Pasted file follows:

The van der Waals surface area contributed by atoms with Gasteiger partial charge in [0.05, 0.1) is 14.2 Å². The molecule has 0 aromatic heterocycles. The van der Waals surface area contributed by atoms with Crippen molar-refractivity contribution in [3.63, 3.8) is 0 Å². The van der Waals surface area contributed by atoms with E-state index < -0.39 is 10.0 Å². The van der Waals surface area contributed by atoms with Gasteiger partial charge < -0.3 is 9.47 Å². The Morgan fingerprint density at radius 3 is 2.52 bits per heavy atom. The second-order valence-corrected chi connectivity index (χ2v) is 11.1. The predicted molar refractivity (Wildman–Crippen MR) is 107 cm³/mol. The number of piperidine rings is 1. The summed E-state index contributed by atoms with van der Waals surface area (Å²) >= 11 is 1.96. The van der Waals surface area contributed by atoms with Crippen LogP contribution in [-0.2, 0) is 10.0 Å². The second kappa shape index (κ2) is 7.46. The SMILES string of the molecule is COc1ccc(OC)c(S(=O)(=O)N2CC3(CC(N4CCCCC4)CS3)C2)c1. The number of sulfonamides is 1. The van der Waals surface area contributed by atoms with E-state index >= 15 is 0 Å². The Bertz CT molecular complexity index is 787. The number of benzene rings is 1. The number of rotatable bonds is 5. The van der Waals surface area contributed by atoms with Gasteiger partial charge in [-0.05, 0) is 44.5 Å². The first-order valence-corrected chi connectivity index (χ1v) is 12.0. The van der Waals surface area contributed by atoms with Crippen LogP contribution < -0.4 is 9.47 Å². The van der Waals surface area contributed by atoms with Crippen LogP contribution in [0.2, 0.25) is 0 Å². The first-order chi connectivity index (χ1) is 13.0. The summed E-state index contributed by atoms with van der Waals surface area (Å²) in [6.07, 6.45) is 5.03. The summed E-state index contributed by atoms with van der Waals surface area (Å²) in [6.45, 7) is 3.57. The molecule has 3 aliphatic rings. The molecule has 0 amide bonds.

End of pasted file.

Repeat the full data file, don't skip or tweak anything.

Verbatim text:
The van der Waals surface area contributed by atoms with Gasteiger partial charge in [0.05, 0.1) is 14.2 Å². The molecule has 0 aromatic heterocycles. The van der Waals surface area contributed by atoms with Crippen molar-refractivity contribution in [3.63, 3.8) is 0 Å². The van der Waals surface area contributed by atoms with E-state index < -0.39 is 10.0 Å². The van der Waals surface area contributed by atoms with Gasteiger partial charge < -0.3 is 9.47 Å². The Morgan fingerprint density at radius 3 is 2.52 bits per heavy atom. The second-order valence-corrected chi connectivity index (χ2v) is 11.1. The predicted molar refractivity (Wildman–Crippen MR) is 107 cm³/mol. The number of piperidine rings is 1. The summed E-state index contributed by atoms with van der Waals surface area (Å²) >= 11 is 1.96. The van der Waals surface area contributed by atoms with Crippen LogP contribution in [-0.2, 0) is 10.0 Å². The second kappa shape index (κ2) is 7.46. The SMILES string of the molecule is COc1ccc(OC)c(S(=O)(=O)N2CC3(CC(N4CCCCC4)CS3)C2)c1. The number of sulfonamides is 1. The van der Waals surface area contributed by atoms with E-state index >= 15 is 0 Å². The Bertz CT molecular complexity index is 787. The number of benzene rings is 1. The number of rotatable bonds is 5. The van der Waals surface area contributed by atoms with Gasteiger partial charge in [-0.05, 0) is 44.5 Å². The first-order valence-corrected chi connectivity index (χ1v) is 12.0. The van der Waals surface area contributed by atoms with Crippen LogP contribution < -0.4 is 9.47 Å². The van der Waals surface area contributed by atoms with Crippen LogP contribution in [0.2, 0.25) is 0 Å². The first-order chi connectivity index (χ1) is 13.0. The summed E-state index contributed by atoms with van der Waals surface area (Å²) in [6.07, 6.45) is 5.03. The summed E-state index contributed by atoms with van der Waals surface area (Å²) in [6.45, 7) is 3.57. The molecule has 3 aliphatic rings. The molecule has 0 amide bonds.